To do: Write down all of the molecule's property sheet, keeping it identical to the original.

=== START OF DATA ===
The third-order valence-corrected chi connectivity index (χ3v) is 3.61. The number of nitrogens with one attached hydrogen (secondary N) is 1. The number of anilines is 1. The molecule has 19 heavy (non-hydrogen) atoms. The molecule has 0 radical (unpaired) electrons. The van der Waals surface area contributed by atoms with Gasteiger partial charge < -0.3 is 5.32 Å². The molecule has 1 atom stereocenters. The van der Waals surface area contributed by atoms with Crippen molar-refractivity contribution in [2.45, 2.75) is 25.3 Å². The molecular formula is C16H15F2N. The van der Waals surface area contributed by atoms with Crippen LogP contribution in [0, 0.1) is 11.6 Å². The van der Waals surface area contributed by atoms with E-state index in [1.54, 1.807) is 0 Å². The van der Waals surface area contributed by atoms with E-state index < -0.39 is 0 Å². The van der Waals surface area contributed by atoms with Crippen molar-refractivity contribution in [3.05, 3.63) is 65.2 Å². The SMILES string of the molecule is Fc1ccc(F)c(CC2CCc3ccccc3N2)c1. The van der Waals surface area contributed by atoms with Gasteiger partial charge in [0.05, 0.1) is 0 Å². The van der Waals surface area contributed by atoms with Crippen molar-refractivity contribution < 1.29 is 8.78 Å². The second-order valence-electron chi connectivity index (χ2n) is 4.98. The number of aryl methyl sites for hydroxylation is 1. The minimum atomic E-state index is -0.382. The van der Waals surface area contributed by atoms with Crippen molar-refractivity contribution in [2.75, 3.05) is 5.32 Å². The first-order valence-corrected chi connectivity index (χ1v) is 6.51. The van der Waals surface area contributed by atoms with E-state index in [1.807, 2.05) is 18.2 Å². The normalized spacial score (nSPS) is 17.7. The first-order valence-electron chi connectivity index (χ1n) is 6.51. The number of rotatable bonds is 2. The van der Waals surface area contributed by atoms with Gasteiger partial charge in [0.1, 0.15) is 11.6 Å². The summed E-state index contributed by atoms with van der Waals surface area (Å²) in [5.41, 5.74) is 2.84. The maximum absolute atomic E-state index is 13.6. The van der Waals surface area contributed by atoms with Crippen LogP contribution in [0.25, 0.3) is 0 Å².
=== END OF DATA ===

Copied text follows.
The third-order valence-corrected chi connectivity index (χ3v) is 3.61. The number of nitrogens with one attached hydrogen (secondary N) is 1. The number of anilines is 1. The molecule has 19 heavy (non-hydrogen) atoms. The molecule has 0 radical (unpaired) electrons. The van der Waals surface area contributed by atoms with Gasteiger partial charge < -0.3 is 5.32 Å². The molecule has 1 atom stereocenters. The van der Waals surface area contributed by atoms with Crippen molar-refractivity contribution in [2.45, 2.75) is 25.3 Å². The molecular formula is C16H15F2N. The van der Waals surface area contributed by atoms with Crippen LogP contribution in [0, 0.1) is 11.6 Å². The van der Waals surface area contributed by atoms with E-state index in [1.54, 1.807) is 0 Å². The van der Waals surface area contributed by atoms with E-state index < -0.39 is 0 Å². The van der Waals surface area contributed by atoms with Crippen molar-refractivity contribution in [3.05, 3.63) is 65.2 Å². The SMILES string of the molecule is Fc1ccc(F)c(CC2CCc3ccccc3N2)c1. The van der Waals surface area contributed by atoms with Gasteiger partial charge in [0.05, 0.1) is 0 Å². The van der Waals surface area contributed by atoms with Crippen molar-refractivity contribution < 1.29 is 8.78 Å². The second-order valence-electron chi connectivity index (χ2n) is 4.98. The number of aryl methyl sites for hydroxylation is 1. The minimum atomic E-state index is -0.382. The van der Waals surface area contributed by atoms with Crippen molar-refractivity contribution in [2.75, 3.05) is 5.32 Å². The first-order valence-corrected chi connectivity index (χ1v) is 6.51. The van der Waals surface area contributed by atoms with E-state index in [1.807, 2.05) is 18.2 Å². The normalized spacial score (nSPS) is 17.7. The first-order valence-electron chi connectivity index (χ1n) is 6.51. The number of rotatable bonds is 2. The van der Waals surface area contributed by atoms with Gasteiger partial charge in [0.1, 0.15) is 11.6 Å². The summed E-state index contributed by atoms with van der Waals surface area (Å²) in [5.41, 5.74) is 2.84. The maximum absolute atomic E-state index is 13.6. The van der Waals surface area contributed by atoms with Crippen LogP contribution in [0.25, 0.3) is 0 Å².